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dc.contributor.advisorCastro-Arellano, Iván
dc.contributor.authorMaikis, Troy J.
dc.date.accessioned2017-01-05T18:50:59Z
dc.date.available2017-01-05T18:50:59Z
dc.date.created2014-08
dc.date.issued7/14/2014
dc.date.submittedAugust 2014
dc.identifier.urihttps://digital.library.txstate.edu/handle/10877/6377
dc.description.abstractLyme disease (LD), caused by the bacterium Borrelia burgdorferi, affects tens of thousands of Americans each year. Most of the research in the United States (U.S.) is conducted in the northeastern portion of the country. Texas represents an under-studied area with low incidences of annual human infection. Studying the bacterium in an area of low incidence could answer questions about why it has a greater prevalence in other parts of its range. My study investigated tick loads on rodents and Borrelia prevalence in disturbed and sylvan habitats at five sites in Texas across three seasons. At four of the sites investigated, rare and relatively large bodied species that were only captured in sylvan habitats had higher tick loads than the rest of the species collected at the site. B. burgdorferi prevalence was found to vary seasonally, with larger numbers of infected individuals being captured in the fall. Future studies are needed to determine if the results described herein represent a consistent pattern, but this work represents a positive step toward investigating LD in the southern portion of its range.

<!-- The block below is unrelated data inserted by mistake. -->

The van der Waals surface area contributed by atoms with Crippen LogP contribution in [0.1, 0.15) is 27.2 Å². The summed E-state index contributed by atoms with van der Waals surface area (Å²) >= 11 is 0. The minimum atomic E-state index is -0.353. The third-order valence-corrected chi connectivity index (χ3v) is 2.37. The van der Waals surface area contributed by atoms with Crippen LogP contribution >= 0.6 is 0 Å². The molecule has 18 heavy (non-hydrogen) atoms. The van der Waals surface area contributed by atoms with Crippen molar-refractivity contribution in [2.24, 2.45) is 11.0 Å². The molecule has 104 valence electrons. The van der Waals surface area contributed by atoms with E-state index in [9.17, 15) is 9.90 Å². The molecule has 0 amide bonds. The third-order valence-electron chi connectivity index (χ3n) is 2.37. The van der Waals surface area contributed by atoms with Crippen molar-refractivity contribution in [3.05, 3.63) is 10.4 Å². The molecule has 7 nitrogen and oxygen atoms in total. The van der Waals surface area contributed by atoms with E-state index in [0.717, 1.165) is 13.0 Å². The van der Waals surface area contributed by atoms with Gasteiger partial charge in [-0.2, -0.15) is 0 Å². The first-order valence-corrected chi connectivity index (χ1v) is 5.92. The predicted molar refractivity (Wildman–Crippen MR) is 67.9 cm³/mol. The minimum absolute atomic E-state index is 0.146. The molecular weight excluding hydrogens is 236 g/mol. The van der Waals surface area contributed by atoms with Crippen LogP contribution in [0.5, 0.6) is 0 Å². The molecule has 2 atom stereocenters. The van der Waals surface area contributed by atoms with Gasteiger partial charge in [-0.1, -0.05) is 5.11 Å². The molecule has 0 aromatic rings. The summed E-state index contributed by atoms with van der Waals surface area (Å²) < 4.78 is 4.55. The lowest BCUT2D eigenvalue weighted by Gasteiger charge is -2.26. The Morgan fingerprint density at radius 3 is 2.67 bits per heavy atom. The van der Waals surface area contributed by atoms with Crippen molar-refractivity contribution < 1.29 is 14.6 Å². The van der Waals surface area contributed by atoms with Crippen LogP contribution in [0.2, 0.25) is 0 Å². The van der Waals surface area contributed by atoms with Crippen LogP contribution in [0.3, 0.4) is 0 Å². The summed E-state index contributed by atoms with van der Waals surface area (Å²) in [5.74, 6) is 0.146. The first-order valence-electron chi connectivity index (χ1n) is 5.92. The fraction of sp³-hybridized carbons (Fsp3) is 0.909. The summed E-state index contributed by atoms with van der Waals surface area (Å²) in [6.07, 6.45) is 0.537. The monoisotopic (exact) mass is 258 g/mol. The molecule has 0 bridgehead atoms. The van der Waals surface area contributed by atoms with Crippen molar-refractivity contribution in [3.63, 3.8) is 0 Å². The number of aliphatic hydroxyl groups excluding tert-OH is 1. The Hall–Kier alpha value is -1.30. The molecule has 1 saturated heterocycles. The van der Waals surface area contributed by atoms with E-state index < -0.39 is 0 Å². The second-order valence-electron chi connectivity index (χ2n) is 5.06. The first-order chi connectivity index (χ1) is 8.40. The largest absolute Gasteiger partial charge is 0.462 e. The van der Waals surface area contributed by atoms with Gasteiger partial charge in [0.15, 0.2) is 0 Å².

dc.formatText
dc.format.extent68 pages
dc.format.medium1 file (.pdf)
dc.language.isoen_US
dc.subjectTicks
dc.subjectDisease Ecology
dc.subjectEnvironmental Degradation
dc.subjectSmall Mammals
dc.titleDetection of Borrelia burgdorferi sensu lato Infection in Rodents From Disturbed and Sylvan Assemblages Across Texas
txstate.documenttypeThesis
dc.contributor.committeeMemberSimpson, Thomas R.
dc.contributor.committeeMemberEsteve-Gassent, Maria
thesis.degree.departmentBiology
thesis.degree.disciplineWildlife Ecology
thesis.degree.grantorTexas State University
thesis.degree.levelMasters
thesis.degree.nameMaster of Science
txstate.departmentBiology


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